Celebrating Cazenovia's moment in national history

Press howls from the North

The Buffalo Morning Express:

"We had intended to abstain from all notice of the absurdities and atrocities perpetrated by the Abolitionists at Cazenovia, under the auspices of Gerrit Smith. He has become insane, or else he desires to tighten the bonds of the slave and exasperate [sic] the miseries of his condition. Madman and knave he is, beyond all question." -- August 28, 1850

The Syracuse Journal:

"The papers throughout this State and the country generally, are devoting column upon column to the consideration of the recent 'Fugitive Slave Convention' at Cazenovia. To our minds, this is making too much of nothing. It is admitted by everyone that the Convention will result in little more that the fume and foment of the time being. The material of which it was composed, and their foolish bombastic proceedings were sufficient to consign it to the oblivion, which, if left unnoticed, it would have gladly south, and which it must ultimately reach. The notice of respectable newspapers, and especially the lengthy condemnatory remarks of the prominent political press, only gives the affair prominence - the very cause of the prolonged life of the numberless organized bodies of the stamp of the material of the Cazenovia Convention...It gives too much importance to the gathering of a few monomaniacs [sic and their labored efforts to out-do each other in the loudest brayings, and the most extravagant resolutions."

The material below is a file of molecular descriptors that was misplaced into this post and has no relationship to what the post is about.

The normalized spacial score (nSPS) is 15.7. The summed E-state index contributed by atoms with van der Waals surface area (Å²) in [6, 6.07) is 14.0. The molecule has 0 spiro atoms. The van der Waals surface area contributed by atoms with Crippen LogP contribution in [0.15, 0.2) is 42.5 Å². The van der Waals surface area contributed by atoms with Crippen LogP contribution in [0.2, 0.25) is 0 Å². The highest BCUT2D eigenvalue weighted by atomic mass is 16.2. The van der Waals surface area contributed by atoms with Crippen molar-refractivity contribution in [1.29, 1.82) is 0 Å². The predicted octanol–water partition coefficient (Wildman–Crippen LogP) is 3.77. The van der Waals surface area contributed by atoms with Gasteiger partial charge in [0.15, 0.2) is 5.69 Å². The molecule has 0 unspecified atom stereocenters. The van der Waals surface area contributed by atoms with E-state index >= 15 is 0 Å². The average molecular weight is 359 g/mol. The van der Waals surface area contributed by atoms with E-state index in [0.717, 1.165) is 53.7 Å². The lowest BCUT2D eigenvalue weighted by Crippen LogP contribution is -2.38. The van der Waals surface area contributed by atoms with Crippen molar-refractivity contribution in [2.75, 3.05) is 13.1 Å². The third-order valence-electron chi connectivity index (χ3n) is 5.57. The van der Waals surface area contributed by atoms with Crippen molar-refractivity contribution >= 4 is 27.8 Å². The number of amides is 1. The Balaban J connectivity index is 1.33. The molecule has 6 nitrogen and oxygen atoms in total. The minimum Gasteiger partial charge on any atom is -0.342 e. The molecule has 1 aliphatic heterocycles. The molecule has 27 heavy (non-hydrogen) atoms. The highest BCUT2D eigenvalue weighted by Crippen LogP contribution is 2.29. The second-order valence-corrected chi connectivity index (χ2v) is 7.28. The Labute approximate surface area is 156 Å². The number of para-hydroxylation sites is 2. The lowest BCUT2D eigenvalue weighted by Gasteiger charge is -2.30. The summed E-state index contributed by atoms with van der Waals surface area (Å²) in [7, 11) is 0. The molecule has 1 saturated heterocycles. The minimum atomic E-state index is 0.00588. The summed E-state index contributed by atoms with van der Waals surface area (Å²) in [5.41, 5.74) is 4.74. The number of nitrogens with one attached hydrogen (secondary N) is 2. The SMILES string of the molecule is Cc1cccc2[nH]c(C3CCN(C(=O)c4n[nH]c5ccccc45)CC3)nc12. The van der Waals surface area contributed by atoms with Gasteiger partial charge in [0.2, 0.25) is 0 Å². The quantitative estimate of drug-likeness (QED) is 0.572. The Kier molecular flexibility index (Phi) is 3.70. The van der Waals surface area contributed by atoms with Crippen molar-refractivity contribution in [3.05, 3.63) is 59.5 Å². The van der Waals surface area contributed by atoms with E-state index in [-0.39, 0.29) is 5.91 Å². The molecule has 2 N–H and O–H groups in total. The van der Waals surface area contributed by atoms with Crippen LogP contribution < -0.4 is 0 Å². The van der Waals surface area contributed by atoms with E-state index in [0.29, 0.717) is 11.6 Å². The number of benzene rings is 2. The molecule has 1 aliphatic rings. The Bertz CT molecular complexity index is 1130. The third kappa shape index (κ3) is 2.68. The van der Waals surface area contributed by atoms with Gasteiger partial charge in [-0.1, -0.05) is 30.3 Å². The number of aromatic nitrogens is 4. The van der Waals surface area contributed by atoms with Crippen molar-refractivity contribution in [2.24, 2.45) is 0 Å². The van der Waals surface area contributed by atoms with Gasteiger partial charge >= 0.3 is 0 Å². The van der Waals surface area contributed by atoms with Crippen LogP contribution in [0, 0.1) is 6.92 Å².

Utica Gazette:

"[w] e do not believe that its effect will be as serious to the fugitives as they and their advocates now anticipate. Any undue excitement, any attempt to make political capital out of the law will in our judgment enhance its evils; the Southerners will be stirred by it to great efforts at re-capture." -- October 5, 1850

Providence Journal:

"...every right man must feel shocked at the sentiments of an address to fugitive slaves, put forth by the abolition convention recently held at Cazenovia New York." -- quoted in the Madison County Whig, September 18, 1850

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